Zuma says Bafana must attack more


The veteran striker talking to KickOff’s Marc Stryom in Ghana points out that South Africa have taken on bigger, more physical opponents at the Nations Cup with quick-passing possession football. This worked to an extent in their 1-1 draw against skillful Angola in their Group D opener, but was not as effective in the 3-1 defeat against well-organised Tunisia on Sunday.

And Arminia Bielefeld striker Zuma believes Bafana need to utilise their possession better, and play a more attacking game, if they are to beat Senegal.

A complicated set of permutations means South Africa need a win by two or three goals, and for Tunisia and Angola to have a result either way, to progress to the quarter-finals.

Zuma said Bafana need to be more attacking against Senegal, who are reported to be in a state of disunity, and whose coach, Henri Kasperczak, quit after the team’s 3-1 defeat against Angola on Sunday. The South Africans will have to rebuild their confidence after a demoralising defeat against an impressive Tunisia, who capitalised on some poor defending by Bafana.

“For now the focus is on training and winning the game [against Senegal],” Zuma said after a practice session at an outer field at Tamale Sports Stadium yesterday.

“The good thing is there is a lot of improvement in the team. We look good when we have the ball, but then we make mistakes.

“We can’t win the games with possession. I still believe we can try and penetrate more and try and create more chances. That is the plan at the moment, to try and get into the box more, and hopefully we can get the goals.”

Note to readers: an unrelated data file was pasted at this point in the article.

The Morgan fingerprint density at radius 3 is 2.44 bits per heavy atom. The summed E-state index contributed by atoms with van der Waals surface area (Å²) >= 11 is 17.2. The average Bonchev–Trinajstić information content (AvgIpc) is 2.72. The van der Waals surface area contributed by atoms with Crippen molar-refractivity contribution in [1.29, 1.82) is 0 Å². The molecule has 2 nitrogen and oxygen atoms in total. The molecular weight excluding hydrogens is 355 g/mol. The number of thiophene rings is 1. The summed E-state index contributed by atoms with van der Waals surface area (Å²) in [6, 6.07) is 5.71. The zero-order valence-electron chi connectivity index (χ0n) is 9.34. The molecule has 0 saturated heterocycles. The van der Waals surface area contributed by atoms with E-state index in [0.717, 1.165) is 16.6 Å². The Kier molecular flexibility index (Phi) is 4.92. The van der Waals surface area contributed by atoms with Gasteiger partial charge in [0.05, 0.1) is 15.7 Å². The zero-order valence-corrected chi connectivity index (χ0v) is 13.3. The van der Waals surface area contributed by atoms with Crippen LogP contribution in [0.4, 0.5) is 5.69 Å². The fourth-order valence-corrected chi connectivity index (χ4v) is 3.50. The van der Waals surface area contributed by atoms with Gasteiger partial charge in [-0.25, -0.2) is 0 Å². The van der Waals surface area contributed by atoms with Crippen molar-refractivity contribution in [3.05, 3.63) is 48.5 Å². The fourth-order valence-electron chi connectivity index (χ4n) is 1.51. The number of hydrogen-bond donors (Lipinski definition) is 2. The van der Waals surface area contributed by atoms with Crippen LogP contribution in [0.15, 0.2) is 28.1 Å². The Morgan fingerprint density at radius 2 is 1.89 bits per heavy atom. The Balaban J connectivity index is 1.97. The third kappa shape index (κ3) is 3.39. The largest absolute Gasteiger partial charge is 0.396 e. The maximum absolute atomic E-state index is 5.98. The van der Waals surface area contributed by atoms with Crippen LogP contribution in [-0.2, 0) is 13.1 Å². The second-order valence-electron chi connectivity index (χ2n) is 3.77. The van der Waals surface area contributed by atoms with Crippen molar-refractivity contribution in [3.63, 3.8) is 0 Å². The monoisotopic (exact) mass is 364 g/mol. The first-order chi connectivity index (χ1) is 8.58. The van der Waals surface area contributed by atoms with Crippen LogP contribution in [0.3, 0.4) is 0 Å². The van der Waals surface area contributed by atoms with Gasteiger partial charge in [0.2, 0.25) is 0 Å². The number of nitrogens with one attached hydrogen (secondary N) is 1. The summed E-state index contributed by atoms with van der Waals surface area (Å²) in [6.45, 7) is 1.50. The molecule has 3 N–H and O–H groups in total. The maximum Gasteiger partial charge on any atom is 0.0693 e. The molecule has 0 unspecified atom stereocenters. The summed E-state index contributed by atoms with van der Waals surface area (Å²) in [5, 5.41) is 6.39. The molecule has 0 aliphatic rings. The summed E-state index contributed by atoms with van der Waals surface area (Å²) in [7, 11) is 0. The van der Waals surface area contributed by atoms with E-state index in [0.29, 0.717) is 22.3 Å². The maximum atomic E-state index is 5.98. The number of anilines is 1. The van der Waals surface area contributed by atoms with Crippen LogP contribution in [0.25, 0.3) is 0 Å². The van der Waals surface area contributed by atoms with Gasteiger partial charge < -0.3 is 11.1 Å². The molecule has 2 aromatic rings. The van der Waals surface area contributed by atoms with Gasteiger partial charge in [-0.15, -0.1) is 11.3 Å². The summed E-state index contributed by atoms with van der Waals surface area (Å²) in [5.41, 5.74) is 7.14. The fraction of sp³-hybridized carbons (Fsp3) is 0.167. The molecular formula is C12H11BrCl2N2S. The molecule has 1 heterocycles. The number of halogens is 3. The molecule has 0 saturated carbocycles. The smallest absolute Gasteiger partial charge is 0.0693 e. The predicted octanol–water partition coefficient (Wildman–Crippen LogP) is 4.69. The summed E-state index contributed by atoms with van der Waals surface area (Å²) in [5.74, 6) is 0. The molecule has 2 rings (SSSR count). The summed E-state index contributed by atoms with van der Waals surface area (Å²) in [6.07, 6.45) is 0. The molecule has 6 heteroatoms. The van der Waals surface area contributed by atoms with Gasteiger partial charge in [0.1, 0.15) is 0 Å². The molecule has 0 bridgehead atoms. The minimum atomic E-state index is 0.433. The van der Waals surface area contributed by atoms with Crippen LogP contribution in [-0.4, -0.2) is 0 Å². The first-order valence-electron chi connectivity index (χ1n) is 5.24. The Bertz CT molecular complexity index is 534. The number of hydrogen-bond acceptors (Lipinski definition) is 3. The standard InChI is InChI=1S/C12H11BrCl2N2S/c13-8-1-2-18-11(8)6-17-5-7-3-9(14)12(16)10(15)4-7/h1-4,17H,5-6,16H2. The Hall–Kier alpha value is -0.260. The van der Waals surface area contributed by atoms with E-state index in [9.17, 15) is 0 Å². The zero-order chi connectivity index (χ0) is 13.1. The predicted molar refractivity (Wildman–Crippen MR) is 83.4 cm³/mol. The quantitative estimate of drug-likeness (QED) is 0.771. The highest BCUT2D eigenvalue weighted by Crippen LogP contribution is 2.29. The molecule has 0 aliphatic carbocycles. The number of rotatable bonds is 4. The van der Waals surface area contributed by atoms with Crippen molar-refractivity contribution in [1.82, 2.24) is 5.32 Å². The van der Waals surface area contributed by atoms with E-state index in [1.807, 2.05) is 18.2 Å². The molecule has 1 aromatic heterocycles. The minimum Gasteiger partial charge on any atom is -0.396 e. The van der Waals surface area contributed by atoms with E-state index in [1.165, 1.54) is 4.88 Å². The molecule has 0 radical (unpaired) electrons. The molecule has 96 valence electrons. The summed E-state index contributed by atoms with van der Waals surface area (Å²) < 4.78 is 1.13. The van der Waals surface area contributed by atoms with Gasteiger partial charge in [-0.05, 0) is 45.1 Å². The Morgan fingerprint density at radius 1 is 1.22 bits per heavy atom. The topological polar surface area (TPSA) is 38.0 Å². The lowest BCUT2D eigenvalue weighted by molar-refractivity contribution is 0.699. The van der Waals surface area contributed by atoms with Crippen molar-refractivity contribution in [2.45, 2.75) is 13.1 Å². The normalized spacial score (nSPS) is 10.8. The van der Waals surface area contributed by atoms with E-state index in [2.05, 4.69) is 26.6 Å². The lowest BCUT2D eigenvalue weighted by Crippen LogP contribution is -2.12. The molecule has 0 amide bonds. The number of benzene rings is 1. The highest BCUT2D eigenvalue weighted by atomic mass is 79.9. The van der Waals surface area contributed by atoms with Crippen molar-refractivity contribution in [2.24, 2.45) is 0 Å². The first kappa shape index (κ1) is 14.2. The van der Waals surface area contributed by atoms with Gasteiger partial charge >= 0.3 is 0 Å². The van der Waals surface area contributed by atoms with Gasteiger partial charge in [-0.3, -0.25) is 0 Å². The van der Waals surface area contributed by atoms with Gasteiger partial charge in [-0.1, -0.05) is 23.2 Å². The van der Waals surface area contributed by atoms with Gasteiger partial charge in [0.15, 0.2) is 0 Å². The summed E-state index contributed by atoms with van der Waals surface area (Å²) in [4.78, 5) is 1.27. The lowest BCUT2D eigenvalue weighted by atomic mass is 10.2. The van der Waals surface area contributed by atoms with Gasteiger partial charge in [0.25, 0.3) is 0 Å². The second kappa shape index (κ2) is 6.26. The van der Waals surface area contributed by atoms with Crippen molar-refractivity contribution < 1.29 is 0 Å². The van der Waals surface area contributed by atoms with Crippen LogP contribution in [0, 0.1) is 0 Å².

Zuma, Bafana’s main source of goals scored and created in recent times, has looked off the pace at the tournament, and will hope to improve against Senegal. He said of his form: “It has been up and down. I think I can still offer more.

“At this level of football if you make mistakes you get punished. And that is what happened against Tunisia, where it was going to be difficult to come back. But I’m happy with the fighting spirit. We just need to keep going and win the next match.”Bafana, in the past, have been criticised for a lack of commitment, but that has not been the case here in Ghana.

Rather, nervousness and a shakiness under pressure that has been a feature of the team over the past year, resulted in the critical mistakes against Tunisia.

But the team has played some good football in patches, particularly in the 1-1 opening draw against Angola, in what Zuma describes as one of the best Nations Cup tournaments he has competed in.

“This is one of the best Afcons I have been to,” said the striker, who has played in four Nations Cups. “The level and pace of the games, the goals, and the technique are all good. All the teams are working very hard, and that’s the most difficult part, because even the small teams are competitive.

“We are ready to work as well. I’m just hoping that the guys show the same spirit they have shown, and play good football … and create more chances.”

Playmaker Teko Modise sat out Bafana’s training session yesterday with a knock to the groin, along with left-back Tsepo Masilela, who pulled up with a hamstring injury against Tunisia. Modise said he expects to be fit for Senegal, while Masilela is doubtful.